Positive externality

Economists use the term externality to describe any time the price determined by a market doesn't reflect the true cost of an action. A positive externality is a good consequence that isn't taken into account.

An externality is an effect that an economic transaction has on a party who is not involved in the transaction. [1]

Externalities deter a market from producing the equilibrium quantity and price for a good for service. Externalities produce inefficiencies in markets and can eventually produce a market failure if not internalized in time.

Positive Externality

A positive externality is something that enhances society as a whole. It results from an economic transaction that has positive external effects on others not party to the transaction.

One example of a positive externality is the market for education. The more education a person receives, the greater the social benefit since more educated people tend to be more enterprising, meaning they bring greater economic value to their community.[2]

Effect of Education on the Market

Figure 1. The effect of higher education on society.[3]

The social benefit (SD) of obtaining higher education is greater than that of the private benefit (D). Because individuals do not factor in the social benefit, they are only interested in the private benefit and therefore they purchase a level of education which is not socially optimal.

  • At Point A the level of education is below the socially desirably level and confers only a private benefit to the person.
  • The red triangle #1 & #2 represent the deadweight loss that results from this decision not to obtain a socially desirable educational level.
  • At Point B the level of eduction increases as does the cost.
  • The increase in education creates a benefit beyond just the private benefit to the person, this is called the external marginal benefit (EMB).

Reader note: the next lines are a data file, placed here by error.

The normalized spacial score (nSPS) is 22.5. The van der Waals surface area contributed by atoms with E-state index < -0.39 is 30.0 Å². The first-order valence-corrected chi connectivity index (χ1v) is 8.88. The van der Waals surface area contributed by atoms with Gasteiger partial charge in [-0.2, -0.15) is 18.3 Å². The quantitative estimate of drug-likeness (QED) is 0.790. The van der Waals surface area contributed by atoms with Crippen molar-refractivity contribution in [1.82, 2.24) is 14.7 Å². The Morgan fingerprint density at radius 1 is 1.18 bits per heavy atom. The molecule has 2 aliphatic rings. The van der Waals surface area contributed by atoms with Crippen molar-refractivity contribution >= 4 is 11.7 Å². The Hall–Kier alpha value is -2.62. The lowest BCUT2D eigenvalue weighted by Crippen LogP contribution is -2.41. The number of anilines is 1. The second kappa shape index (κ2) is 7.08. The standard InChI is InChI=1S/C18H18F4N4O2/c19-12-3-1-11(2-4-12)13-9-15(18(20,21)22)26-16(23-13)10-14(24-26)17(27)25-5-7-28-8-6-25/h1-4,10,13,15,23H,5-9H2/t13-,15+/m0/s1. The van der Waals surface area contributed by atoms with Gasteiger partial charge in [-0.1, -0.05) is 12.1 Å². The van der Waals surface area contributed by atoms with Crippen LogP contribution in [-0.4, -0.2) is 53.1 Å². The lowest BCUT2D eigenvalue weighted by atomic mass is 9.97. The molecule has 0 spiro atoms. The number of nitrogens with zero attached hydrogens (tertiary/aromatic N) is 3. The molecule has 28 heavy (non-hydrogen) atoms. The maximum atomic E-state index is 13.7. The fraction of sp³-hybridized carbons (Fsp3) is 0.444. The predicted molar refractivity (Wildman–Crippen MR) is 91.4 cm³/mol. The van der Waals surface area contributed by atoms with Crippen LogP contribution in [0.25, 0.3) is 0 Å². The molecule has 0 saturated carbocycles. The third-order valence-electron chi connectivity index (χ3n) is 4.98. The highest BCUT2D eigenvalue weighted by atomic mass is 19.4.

• The EMB is the amount of benefit that is conferred to society as a result of the higher level of education.
  • The red triangle #1 represents the deadweight loss that results from this decision to obtain a socially desirable educational level. It is only half the amount from before.
  • This deadweight loss exists because in a perfect market, every person would obtain the exact level of education that they need but because this is almost impossible to do it is better to have everyone over-educated.

To increase the level of education, the government could offer an education subsidy which would lower the cost of education and encourage more people to obtain a higher level of education. This would close the gap between P1 and P2 and increase the output of higher education. Therefore the individuals could pay the same price before (accompanied by a subsidy) and the overall level of education would increase and maximize the social benefit.

References

  1. "A Dictionary of Economics", entry: externality, published Oxford University Press, 2013. Edited by John Black, Nigar Hashimzade, and Gareth Myles Online version accessed [August 17th, 2017].
  2. J.Black, N. Hashimzade, and G. Myles. (2009) "Externality." [Online], Available: http://www.oxfordreference.com/view/10.1093/acref/9780199237043.001.0001/acref-9780199237043-e-1134?rskey=tR8JO1&result=5.
  3. A. Goolsbee, S. Levitt and C. Syverson. Microeconomics, 649.

Authors and Editors

Lyndon G., Celeste Pomerantz, Jason Donev
Last updated: August 29, 2017
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